Jessica Jones is appealing for the same reasons Bridget Jones was seventeen years ago: they both fail, they differ from the norms and will never conform to what is expected from a female protagonist. The first appearance of Bridget Jones brought a dramatic difference from the tone of romantic comedies, which at the time used to allow a singular special feature for a female character: they could be flawed in one particular way, but that would be their entire character. Jones, in contrast, was smart but not scholarly, had trouble holding her drink, quitting smoking, dieting, or keeping any sort of grace in her official positions. She was clumsy, in many senses very average and the exact opposite of wifey material. Yet she had enough self-esteem to quit relationships when she had to. She was dependable herself and could rely on her friend group who pushed and supported her.
The third BJ film, unfortunately, is a sad vault of pitiful chick flick stereotypes and thus doesn’t really relate to the character who developed form the super successful books she originated from. It is even more pathetic if we compare that sequel to the third BJ book, Mad About the Boy, which is a brilliant masterpiece featuring a middle-aged single mom who struggles with parenting, grief, loneliness and aging, while starting a new career. That book made me cry and laugh as delicately as Chekhov did. (Whom BJ often mixes up with Ibsen.) It is even more ironic that this book elaborates on a filmmaking process in which BJ’s writer’s talents are abused and drained by a film production company. Bridget Jones’s Baby the film seems to serve as a demonstrative example for just that process which the third BJ book had so powerfully condemned.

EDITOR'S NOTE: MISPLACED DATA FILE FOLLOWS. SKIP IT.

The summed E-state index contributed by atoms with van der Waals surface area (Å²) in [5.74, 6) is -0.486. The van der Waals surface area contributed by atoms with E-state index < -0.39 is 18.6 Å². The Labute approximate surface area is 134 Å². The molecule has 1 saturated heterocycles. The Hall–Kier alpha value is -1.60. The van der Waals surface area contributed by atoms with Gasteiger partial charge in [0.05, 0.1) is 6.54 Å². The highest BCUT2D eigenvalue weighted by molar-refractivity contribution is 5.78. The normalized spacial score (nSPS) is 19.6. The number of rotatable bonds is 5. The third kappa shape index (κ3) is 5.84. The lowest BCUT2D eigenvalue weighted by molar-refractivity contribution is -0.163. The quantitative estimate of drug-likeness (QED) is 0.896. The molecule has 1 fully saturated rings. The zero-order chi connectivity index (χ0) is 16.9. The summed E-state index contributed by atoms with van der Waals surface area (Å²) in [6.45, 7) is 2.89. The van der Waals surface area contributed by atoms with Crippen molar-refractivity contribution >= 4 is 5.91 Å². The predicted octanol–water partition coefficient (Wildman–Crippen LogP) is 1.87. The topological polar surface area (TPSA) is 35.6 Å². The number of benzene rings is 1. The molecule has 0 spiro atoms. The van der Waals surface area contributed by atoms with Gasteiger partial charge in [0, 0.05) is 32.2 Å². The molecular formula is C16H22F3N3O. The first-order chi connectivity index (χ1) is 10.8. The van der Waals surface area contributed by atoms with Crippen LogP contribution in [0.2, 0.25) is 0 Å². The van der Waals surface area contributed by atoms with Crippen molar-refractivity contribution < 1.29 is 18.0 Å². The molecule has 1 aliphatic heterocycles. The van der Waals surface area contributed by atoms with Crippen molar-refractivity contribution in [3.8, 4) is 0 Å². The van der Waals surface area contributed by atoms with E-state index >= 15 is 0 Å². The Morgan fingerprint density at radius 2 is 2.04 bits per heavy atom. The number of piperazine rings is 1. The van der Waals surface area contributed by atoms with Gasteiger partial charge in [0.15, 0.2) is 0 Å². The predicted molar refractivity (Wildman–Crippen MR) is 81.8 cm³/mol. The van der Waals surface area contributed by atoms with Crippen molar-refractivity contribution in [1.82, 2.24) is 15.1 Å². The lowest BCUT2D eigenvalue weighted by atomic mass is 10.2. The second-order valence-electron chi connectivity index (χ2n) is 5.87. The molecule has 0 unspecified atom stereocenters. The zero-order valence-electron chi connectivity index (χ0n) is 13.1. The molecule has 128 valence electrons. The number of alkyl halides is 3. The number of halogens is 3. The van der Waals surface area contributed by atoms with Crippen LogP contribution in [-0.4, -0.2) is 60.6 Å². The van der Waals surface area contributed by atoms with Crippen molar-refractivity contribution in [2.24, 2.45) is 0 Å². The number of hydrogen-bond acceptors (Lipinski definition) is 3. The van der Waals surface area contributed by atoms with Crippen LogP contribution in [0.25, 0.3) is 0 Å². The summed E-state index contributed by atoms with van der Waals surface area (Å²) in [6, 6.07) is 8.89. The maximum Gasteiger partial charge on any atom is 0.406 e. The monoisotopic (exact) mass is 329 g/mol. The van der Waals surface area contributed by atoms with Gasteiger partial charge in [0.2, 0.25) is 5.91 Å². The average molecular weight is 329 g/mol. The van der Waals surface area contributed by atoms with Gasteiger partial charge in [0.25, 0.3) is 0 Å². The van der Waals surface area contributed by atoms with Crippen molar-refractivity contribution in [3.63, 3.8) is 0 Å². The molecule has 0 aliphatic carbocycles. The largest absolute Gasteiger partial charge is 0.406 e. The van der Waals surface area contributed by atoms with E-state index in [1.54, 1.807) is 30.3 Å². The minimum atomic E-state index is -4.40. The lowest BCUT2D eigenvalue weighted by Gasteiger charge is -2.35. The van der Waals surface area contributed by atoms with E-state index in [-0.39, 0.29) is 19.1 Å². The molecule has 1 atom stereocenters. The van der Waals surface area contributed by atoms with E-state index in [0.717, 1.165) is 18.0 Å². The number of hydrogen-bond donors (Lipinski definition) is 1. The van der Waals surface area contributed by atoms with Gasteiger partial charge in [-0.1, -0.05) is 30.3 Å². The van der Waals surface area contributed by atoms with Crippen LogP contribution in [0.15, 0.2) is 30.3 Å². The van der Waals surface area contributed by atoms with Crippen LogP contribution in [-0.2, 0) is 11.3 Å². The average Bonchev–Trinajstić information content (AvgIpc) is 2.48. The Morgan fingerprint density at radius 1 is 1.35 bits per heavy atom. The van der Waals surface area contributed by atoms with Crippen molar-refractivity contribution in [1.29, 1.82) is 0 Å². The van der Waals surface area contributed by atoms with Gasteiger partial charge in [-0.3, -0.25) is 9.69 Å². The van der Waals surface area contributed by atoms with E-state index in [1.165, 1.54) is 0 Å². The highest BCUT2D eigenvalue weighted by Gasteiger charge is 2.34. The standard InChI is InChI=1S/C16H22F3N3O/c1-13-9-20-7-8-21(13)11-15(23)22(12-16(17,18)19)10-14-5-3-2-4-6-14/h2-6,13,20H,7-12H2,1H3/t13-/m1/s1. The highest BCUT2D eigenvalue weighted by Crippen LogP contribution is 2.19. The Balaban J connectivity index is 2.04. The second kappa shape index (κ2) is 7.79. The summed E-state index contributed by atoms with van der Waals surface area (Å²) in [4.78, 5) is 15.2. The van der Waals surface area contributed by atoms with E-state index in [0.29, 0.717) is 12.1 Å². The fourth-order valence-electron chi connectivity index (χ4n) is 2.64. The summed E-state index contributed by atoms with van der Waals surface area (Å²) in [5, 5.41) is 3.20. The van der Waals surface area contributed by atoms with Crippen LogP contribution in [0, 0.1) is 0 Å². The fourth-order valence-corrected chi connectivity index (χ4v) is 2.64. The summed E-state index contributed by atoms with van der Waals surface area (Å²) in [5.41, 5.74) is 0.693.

But apart from the regretful failure that the third film is, Bridget Jones’ story suggested that women can actually be multi-dimensional yet not at all exceptional, and still on point, witty and nice, important and loved – by men and by friends just as well. Bridget was the trope of the woman, who we can love just as she is.
The women of Jessica Jones are tropes of the strong women whose powers and struggles define their characters, yet they fortunately lack all artificial grace or glamour. They are vulnerable and problematic, they make mistakes – some of them unforgivable. Their flaws are embedded in social conditions and their personal histories, and those result in major problems, such as abuse or substance abuse. Despite the fantasy elements of the superhero universe, their stories feel confusingly realistic. This dark side of female strength really needs to be shown to the world.